Balancing cost and coverage

Finding the optimum number of distributors to work with remains a tough call in the Middle East channel. Vendors are constantly striving to strike a fine balance between coverage and cost.

  • E-Mail
By  Stuart Wilson Published  July 14, 2004

Finding the optimum number of distributors to work with remains a tough call in the Middle East channel. Vendors are constantly striving to strike a fine balance between coverage and cost. From the largest vendors through to the very smallest, a complex set of issues needs to be tackled in pursuit of the optimum distribution model.

Appoint too few distributors and a vendor ends up with patchy market coverage. In this scenario, the very few distributors in place — aware that there is not much competition in the market — can take it easy and not worry too much about promoting the vendor’s products. After all, there is probably no other viable source to buy from, so why waste the effort?

Appoint too many and the dreaded channel monster of over-distribution rears its ugly head. In this scenario, competition between the distributors becomes so fierce that they end up destroying each other’s margins and wind up being unable to make money on the over-distributed vendor’s product line. If you can’t make money on it, there’s not much point being pro-active in building up that vendor’s product in the market.

Do not be surprised to see Cisco appoint another distributor to serve the Middle East market in the coming months. Dubai-based Emitac is high up on the list of likely candidates should the networking giant take the plunge and add another regional Cisco Distribution Partner (CDP) alongside Tech Data and Logicom. Cisco had been working with three CDPs up until the decision to terminate its contracts with Mindware and OnLine Distribution in early 2004. Cisco subsequently appointed Logicom as a replacement taking the number back up to two.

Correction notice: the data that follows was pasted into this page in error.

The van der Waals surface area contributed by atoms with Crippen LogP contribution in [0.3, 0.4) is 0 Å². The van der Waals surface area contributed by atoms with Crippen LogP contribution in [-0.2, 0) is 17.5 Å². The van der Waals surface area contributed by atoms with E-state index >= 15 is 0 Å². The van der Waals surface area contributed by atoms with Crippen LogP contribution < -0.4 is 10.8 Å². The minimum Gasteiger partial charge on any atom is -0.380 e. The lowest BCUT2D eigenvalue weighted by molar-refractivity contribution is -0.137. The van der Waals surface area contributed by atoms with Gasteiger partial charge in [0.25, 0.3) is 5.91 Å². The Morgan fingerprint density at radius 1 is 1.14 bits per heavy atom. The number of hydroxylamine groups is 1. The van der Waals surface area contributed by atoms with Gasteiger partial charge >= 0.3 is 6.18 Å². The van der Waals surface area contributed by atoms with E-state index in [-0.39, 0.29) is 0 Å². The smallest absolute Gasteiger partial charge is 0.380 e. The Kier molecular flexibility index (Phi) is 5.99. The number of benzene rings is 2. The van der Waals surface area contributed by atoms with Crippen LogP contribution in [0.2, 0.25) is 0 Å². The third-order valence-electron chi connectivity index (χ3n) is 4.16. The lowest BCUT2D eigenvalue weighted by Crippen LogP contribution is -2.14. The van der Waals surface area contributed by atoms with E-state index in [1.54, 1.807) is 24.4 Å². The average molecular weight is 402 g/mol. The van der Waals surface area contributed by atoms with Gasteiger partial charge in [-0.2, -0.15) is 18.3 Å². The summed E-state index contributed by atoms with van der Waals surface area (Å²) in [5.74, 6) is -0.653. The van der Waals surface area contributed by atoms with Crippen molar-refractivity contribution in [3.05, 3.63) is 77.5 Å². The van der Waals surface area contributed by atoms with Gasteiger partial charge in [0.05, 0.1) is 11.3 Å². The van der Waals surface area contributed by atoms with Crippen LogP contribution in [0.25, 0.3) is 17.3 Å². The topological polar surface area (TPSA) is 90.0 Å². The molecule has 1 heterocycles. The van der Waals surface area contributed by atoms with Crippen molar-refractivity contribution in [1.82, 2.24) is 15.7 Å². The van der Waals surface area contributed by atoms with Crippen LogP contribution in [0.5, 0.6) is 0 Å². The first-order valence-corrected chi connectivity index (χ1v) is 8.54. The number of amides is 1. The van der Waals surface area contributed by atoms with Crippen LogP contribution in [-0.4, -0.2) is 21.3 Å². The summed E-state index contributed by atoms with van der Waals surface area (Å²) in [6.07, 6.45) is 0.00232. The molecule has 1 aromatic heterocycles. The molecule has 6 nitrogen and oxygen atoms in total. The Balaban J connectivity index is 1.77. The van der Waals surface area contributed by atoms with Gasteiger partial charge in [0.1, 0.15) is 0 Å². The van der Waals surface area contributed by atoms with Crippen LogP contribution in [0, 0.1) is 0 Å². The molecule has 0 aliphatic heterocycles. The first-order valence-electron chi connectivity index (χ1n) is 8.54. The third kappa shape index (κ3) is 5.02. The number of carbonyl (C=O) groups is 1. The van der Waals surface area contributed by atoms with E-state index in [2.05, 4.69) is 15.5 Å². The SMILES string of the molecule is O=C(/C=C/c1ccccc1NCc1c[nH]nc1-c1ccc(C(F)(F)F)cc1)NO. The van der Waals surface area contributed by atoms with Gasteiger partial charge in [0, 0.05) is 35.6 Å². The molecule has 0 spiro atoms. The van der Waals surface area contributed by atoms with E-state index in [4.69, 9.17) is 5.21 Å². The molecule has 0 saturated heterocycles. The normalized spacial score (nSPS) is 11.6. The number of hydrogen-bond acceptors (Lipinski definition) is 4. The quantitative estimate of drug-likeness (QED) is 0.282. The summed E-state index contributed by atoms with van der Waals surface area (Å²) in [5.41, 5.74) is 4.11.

Emitac is keen to boost its product portfolio and add new vendors that complement its HP-focused hardware distribution activities. Even if Emitac is brought on board, Cisco may still need to put extra effort into building up its distribution coverage in Saudi Arabia. Neither Tech Data nor Logicom have a meaningful presence or stocking point in the Kingdom at present. Logicom is currently in the process of setting up a stocking point in Saudi Arabia.

While there are efficiencies of operating a centralised distribution model from Dubai — especially in the case of high-end networking kit where product lead times are less of an issue — a distributor with feet on the street can play a much bigger role in channel development at a second-tier reseller level and below.

CDPs in the Europe, Middle East and Africa (EMEA) region have been dropping hints that Cisco is ready to appoint again. The networking giant recently gathered all its CDPs in Sweden to run through its plans. When Cisco introduced its CDP model, the plan was to drastically cut stocking points, reduce the number of distributors with direct buying rights and drive efficiency into the supply chain. The real trick is achieving these goals without weakening market coverage.